Safety concerns on Ontario Highway 10 in spotlight following fatal crashes

By Kyle Hocking

There are renewed calls for safety upgrades to Ontario Highway 10 following a devastating week of crashes on the road.

Last week, three fatal collisions in four days closed sections of Highway 10 in Peel Region and Dufferin County.

Chief Superintendent Dwight Peer with Ontario Provincial Police (OPP) Central Region says the number of crashes his officers have dealt with across their area has increased significantly in 2022.

“Compared to this time last year, collisions have increased 55 per cent,” Peer said in a Nov. 7 update on social media.

“Just in the last 10 days since Oct. 28, officers in Central Region have investigated 11 serious roadway collisions, eight of which have been fatal.”

Three of those eight fatal collisions were on Ontario Highway 10, including a three-vehicle crash between 10th and 15th Sideroads north of Orangeville, Ontario, in Dufferin County, which killed a 59-year-old man on Halloween.

Two days later, on Nov. 2, a male driver was killed in a two-vehicle crash between a sedan and transport truck on Highway 10 near Boston Mills Road in Caledon.

The next day, another driver was killed following a two-vehicle crash involving a passenger car and commercial vehicle on Highway 10 near Beechgrove Sideroad in Caledon.

Residents see Highway 10 as dangerous road

CityNews spoke with outgoing Caledon Town Councillor Ian Sinclair, who said the road had earned a dangerous reputation within the community.

“Parents in one quadrant of the residential area have to drive their kids over to the next quadrant to visit and play with other kids,” Sinclair said when reached by phone.

“You wouldn’t let them cross the road on their own.”

OPP on scene of a crash on Highway 10 near Beechrove Sideroad in Caledon

Caledon OPP on the scene of a fatal collision on Highway 10 near Beechgrove Sideroad on Nov. 3, 2022. (Twitter/OPP)

Sinclair also outlined the impact that repeated serious collisions on Highway 10 has on community members.

“We’ve got volunteer firemen here, and they’re first on the scene, and they have to use the jaws of life to carve people out of vehicles,” Sinclair added.

“So that’s a huge psychological toll on them. As one of the volunteer firefighters told me — things [are] seen that cannot be unseen … It’s not full-time professional firemen here. We’ve got a lot of local people responding to these incidents, and it’s pretty tough.”

Local councillor says more needs to be done

CityNews also spoke with Caledon Town Councillor Lynn Kiernan. Highway 10 runs through Ward 1 in Caledon, which Kiernan has represented as Area Councillor since 2018.

She has taken the lead in discussions with the Ministry of Transportation of Ontario (MTO) to bring more safety upgrades to the provincially-owned highway.

“The MTO and the province are not on the road. They’re not living there. So, I consider it my responsibility to bring that to their attention,” Kiernan told CityNews by phone.

“The changes I’ve seen on Highway 10 — the volumes, the driver behaviour, the speed — is extraordinary, quite frankly. And the serious accidents, the fatalities are just increasing by the year … The number of trucks and the mass of trucks has increased dramatically, and that’s going to continue to increase.”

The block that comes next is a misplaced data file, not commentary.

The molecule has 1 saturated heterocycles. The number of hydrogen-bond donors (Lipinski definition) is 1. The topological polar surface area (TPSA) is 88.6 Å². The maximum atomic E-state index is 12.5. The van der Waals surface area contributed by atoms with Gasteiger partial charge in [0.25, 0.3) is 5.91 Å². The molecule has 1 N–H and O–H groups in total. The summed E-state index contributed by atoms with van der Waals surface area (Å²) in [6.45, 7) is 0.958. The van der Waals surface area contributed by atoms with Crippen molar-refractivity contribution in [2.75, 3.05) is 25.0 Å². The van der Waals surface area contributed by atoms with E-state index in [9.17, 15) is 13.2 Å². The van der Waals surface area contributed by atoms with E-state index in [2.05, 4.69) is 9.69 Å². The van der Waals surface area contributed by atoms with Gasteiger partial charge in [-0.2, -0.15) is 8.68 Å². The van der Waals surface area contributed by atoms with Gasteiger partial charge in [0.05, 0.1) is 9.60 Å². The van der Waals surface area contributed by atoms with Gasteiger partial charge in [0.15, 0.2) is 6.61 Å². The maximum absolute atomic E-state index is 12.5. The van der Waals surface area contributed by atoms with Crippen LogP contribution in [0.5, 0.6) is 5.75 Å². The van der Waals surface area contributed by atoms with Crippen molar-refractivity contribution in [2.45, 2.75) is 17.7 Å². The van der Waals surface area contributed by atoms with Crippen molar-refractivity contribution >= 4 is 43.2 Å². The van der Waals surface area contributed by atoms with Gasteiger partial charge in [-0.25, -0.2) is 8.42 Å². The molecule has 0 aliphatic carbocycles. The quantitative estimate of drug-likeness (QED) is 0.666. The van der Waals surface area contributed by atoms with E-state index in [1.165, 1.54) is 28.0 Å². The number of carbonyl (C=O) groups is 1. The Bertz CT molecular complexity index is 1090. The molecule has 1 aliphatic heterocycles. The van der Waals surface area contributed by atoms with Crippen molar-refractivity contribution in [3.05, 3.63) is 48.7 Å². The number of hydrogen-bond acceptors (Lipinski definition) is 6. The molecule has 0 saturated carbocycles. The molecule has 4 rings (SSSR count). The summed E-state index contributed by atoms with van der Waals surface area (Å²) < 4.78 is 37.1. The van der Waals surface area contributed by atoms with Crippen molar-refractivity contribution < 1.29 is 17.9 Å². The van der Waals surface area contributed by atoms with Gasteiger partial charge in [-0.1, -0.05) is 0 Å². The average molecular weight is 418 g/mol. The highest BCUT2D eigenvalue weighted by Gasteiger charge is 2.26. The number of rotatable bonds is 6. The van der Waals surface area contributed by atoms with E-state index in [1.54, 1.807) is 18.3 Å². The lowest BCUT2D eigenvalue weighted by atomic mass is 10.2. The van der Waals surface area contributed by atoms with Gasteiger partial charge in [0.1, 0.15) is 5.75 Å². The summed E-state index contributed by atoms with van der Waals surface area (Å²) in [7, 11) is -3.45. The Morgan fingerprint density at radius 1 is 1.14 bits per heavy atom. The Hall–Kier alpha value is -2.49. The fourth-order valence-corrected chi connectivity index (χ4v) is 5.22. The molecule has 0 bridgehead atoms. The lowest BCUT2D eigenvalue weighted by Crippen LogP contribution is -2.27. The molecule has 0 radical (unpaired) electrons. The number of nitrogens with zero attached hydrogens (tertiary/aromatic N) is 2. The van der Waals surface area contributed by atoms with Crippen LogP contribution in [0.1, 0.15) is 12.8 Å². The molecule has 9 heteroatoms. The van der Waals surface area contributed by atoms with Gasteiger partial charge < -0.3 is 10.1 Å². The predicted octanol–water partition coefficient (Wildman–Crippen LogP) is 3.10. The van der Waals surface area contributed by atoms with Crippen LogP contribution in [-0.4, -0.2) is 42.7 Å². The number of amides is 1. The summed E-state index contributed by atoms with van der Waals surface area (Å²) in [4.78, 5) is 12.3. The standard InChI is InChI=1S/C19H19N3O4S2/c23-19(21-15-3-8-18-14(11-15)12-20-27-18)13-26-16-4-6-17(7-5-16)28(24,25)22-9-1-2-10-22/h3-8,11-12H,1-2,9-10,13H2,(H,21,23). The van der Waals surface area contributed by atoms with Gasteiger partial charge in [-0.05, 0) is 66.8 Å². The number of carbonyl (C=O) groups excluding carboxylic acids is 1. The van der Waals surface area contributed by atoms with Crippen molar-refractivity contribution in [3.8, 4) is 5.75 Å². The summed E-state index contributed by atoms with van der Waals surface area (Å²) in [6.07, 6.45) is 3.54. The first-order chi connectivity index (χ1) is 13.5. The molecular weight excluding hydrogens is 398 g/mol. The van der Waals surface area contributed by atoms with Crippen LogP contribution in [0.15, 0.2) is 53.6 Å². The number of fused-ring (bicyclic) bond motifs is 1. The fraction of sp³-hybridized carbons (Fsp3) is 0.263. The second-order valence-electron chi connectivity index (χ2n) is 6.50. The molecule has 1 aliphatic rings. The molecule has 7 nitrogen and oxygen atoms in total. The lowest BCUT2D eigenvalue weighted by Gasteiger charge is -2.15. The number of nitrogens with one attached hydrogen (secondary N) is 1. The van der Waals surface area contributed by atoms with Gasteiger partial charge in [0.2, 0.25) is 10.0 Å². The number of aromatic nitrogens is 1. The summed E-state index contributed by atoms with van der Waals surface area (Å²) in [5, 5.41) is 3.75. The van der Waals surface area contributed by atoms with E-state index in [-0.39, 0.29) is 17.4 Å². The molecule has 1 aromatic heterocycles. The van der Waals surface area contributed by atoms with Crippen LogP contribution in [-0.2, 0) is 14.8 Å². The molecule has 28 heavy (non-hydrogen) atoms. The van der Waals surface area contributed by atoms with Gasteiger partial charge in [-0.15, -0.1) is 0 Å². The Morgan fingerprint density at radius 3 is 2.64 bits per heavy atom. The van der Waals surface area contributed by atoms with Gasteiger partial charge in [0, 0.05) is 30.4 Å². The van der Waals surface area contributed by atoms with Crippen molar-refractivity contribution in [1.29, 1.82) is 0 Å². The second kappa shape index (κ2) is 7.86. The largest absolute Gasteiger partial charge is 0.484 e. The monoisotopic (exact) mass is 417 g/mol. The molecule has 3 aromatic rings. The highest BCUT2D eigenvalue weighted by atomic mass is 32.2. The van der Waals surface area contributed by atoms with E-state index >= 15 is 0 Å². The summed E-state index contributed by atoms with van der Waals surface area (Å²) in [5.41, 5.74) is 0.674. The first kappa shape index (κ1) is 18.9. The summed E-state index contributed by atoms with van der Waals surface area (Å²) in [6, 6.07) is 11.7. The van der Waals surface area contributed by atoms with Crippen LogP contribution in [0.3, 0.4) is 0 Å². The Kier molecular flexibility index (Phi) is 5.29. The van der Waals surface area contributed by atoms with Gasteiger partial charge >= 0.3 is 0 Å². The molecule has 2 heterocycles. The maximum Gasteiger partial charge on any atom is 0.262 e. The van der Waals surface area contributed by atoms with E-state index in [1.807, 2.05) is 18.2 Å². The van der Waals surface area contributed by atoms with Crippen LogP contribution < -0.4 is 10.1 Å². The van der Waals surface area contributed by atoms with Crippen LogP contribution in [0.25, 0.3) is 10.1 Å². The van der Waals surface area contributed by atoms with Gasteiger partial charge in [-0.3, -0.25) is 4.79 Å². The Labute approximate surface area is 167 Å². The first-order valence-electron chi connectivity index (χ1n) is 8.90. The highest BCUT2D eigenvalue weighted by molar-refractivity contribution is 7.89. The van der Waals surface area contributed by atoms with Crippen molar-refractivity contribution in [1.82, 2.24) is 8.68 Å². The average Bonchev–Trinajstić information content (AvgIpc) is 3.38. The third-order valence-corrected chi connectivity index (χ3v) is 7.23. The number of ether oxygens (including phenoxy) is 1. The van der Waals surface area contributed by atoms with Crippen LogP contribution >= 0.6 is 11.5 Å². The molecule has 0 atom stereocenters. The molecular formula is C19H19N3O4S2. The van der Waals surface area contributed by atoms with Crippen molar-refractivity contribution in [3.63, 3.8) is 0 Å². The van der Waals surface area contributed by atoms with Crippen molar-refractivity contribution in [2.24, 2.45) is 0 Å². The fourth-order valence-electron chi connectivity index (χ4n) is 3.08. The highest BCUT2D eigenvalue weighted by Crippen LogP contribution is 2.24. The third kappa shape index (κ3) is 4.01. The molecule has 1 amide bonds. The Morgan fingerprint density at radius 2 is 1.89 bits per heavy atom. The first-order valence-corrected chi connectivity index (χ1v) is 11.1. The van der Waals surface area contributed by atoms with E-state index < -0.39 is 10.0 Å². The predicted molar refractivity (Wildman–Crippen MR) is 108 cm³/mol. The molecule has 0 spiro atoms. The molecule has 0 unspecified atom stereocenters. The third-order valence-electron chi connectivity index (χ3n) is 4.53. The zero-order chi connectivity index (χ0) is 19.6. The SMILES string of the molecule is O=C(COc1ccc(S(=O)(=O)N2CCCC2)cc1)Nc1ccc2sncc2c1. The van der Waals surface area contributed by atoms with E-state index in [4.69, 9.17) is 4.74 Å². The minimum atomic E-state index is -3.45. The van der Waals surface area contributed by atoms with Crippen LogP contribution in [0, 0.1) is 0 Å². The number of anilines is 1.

Hwy 10 announcement in Caledon

Caledon Councillor Lynn Kiernan (right) with Dufferin-Caledon MPP Sylvia Jones (left) and Town of Caledon Mayor Allan Thompson at an announcement on Hwy 10 on Feb. 7, 2022. (Facebook/Lynn Kiernan)

Kiernan said there are several changes she would like to see, including the installation of red light cameras, but stopped short of advocating for a jersey barrier to be added between the opposing lanes of traffic.

“I have asked for a speed reduction, and I think that’s important. I think we need to have some speeds reduced in certain areas,” Kiernan said.

“Is the jersey barrier the right way? I’m not sure the community is going to be invested in that.”

MTO committed to working with local municipalities along Highway 10

In an email, the MTO told CityNews its thoughts go out to the families of those lost in recent collisions on Highway 10 and committed to continuing to work with the OPP on the investigations. It also said it had been actively working with local municipalities to improve road safety.

“In collaboration with local councillors and the Mayor, the ministry has been working with the Town of Caledon to improve overall driver safety on the highway,” the Ministry said.

“We recently completed a review of the intersection of Highway 10 at Olde Base Line Road.”

The MTO also outlined some steps that have already been taken to address safety concerns on the highway.

“Following that the review, MTO installed 13 public education signs along the Highway and added a solar-powered flashing beacon, and ‘Prepare to Stop’ in advance of the intersection of Olde Base Line Road,” the MTO told CityNews.

“We have also extended the time for the amber signal to allow more vehicles to clear the intersection safely and enhanced the pavement markings across the lanes approaching the intersection.”

Councillor Kiernan said those changes came about from community advocacy and that she’s happy some progress has been made, but she also said much more needs to be done.

“Personal safety – nothing trumps that – personal safety, in my opinion. And we know this corridor is a proven problem. So, we need to find technical improvements, and those are things I will continue to advocate for. And the other side is enforcement and working with our OPP partners. I will continue to work with them to find the solutions there too. It is a complex problem,” Kiernan said.

“I’m pleased to see MTO come back and acknowledge that things were done, but more things need to be done.”

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